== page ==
If you’ve not read Where’s Waldo: Antarctica #1, please do so first.
Waldo in Antarctica #1 compares measured rural station temperatures in Antarctica in the 1930s and recently. It is of course empty because there were no such measurements in the 1930s. So when Hansen says that temperatures in the U.S. don’t “matter” because it’s only 2% of the earth’s surface (6% of the land surface actually), it’s a bit deceptive for analysis of relative levels in the 1930s because, as we are finding out, there are no relevant measurements from the 1930s for much of Hansen’s denominator.
Two stations started in the Antarctic Peninsula in the 1940s and there were 12 more by the late 1950s, 6 of which were south of 70S and 6 of which were north of 70S. I show averages for the three groups separately below.
First here is a plot for the six “very high latitude” stations since the 1950s. Obviously they don’t cover the 1930s, but I am unable to discern the Waldo trend here at very high latitudes.
Second here is a plot for the six non-Peninsula stations north of 70 S. Again I am unable to find the Waldo trend here.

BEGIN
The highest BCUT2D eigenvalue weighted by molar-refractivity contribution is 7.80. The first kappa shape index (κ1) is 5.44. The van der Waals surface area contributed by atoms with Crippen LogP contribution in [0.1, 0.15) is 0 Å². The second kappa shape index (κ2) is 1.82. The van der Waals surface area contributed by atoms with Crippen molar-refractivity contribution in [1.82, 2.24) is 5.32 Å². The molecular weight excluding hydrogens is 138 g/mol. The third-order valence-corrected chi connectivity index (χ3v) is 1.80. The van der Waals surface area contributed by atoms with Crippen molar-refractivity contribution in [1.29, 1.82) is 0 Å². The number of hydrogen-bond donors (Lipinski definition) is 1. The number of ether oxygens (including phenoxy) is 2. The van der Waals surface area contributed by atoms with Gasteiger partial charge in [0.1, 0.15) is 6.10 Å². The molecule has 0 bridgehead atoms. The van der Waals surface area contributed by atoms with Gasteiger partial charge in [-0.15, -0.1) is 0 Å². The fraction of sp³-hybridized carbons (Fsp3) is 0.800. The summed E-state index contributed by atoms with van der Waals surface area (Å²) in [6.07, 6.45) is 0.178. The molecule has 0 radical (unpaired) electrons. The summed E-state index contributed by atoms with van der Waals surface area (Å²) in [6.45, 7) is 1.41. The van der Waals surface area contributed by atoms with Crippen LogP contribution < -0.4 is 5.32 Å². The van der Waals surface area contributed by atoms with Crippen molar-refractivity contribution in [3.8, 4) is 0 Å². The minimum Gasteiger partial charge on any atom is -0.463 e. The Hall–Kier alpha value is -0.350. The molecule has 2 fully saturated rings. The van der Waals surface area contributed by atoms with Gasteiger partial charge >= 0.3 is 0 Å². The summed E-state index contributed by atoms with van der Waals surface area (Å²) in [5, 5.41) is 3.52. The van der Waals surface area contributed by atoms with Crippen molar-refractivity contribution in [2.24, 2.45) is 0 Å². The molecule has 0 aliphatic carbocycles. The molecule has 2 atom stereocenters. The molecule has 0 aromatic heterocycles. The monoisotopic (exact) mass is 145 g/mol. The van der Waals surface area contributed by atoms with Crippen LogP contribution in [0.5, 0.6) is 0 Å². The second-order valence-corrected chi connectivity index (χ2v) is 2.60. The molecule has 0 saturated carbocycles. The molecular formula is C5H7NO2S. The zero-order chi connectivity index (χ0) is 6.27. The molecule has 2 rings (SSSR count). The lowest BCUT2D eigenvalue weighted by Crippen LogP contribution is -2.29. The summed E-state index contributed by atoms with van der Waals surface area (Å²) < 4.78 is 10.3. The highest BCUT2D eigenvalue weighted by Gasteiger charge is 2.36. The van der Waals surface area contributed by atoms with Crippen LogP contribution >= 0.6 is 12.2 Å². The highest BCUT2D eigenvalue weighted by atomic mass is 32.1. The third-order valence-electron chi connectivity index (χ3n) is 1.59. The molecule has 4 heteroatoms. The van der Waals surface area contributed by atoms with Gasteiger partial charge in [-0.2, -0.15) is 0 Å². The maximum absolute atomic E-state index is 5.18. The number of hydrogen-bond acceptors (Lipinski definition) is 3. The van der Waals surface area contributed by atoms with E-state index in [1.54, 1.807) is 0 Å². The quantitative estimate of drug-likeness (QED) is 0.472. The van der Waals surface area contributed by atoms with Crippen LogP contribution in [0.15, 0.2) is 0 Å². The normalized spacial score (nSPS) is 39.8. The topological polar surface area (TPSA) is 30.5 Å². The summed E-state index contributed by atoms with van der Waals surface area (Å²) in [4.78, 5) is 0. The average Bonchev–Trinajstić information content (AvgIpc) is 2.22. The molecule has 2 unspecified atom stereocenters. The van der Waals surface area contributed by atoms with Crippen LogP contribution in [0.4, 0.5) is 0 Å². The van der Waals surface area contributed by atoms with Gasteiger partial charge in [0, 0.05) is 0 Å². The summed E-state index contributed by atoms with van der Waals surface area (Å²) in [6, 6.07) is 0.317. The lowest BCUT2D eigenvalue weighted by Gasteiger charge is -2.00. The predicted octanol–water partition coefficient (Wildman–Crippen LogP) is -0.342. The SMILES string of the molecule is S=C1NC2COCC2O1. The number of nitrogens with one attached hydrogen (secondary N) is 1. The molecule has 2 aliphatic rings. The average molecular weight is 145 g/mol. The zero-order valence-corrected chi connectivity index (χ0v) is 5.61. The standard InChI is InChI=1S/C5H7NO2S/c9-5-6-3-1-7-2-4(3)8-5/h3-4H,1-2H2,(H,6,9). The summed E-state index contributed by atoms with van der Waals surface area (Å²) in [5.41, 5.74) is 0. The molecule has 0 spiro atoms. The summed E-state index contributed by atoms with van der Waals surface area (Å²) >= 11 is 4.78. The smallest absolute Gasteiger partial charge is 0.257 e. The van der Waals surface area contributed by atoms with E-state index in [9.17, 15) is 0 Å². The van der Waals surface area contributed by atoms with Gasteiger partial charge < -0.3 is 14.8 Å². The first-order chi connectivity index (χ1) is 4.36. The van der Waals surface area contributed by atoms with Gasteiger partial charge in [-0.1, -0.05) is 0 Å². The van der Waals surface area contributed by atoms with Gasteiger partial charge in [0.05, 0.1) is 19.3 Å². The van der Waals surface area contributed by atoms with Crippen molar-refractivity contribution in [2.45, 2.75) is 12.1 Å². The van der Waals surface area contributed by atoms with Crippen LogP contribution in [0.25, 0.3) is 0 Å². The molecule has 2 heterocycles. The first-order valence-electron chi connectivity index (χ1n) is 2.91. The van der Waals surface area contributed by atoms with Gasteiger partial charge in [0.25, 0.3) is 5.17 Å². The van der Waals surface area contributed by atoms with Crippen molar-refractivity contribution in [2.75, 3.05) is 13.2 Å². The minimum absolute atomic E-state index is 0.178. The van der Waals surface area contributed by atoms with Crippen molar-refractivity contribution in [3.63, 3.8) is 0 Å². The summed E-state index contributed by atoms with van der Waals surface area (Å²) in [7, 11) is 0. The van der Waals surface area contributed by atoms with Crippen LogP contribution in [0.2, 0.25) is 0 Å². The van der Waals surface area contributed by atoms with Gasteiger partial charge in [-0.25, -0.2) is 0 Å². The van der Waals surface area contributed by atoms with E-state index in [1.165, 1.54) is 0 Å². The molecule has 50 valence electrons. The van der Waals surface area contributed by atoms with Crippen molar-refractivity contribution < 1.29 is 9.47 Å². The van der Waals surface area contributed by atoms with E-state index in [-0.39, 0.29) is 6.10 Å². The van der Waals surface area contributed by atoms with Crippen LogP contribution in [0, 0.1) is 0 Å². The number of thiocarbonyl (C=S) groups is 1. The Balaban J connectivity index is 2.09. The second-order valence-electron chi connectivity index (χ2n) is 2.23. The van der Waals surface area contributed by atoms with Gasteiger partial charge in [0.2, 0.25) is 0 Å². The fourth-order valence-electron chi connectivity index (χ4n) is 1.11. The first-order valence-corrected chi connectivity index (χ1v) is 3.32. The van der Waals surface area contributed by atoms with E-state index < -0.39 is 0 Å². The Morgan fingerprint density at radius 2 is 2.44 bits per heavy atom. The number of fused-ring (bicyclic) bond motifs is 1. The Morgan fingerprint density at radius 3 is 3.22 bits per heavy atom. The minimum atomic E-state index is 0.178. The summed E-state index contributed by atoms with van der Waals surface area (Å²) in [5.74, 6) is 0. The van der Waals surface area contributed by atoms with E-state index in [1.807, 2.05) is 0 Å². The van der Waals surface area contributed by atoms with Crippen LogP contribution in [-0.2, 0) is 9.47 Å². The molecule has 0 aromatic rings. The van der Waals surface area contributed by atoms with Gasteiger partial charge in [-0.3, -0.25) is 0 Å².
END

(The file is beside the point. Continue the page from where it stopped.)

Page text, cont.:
Third here is a plot for the two Antarctic Peninsula stations, which while, they don’t show the 1930s, do show a definite temperature increase over their history. There is a long record at Puntas Arenas in southern Chile which doesn’t have a Waldo-trend though, so whatever trend is taking place in the Antarctic Peninsula doesn’t appear to extend to southern South America. For reference, the Antarctic Peninsula (about the latitude of Norway) is where the Larsen ice shelves have broken off.
Any day now, I anticipate that Michael Mann and his school will show (using Mannian RegEM or some other “new” method not used off the Island and buried within 10,000 pages of covariance calculations) that there is a teleconnection between these Antarctic Peninsula stations and bristlecone pines, thereby proving that 1998 was the warmest year in the Holocene to 23 significant decimal places.
As I’ve discussed elsewhere (and readers have observed), IPCC AR4 has some glossy figures showing the wonders of GCMs for 6 continents, which sounds impressive until you wonder – well, wait a minute, isn’t Antarctica a continent too? And, given the theory of “polar amplification”, it should really be the first place that one looks for confirmation that the GCMs are doing a good job. Unfortunately IPCC AR4 didn’t include Antarctica in their graphics. I’m sure that it was only because they only had 2000 or so pages available to them and there wasn’t enough space for this information.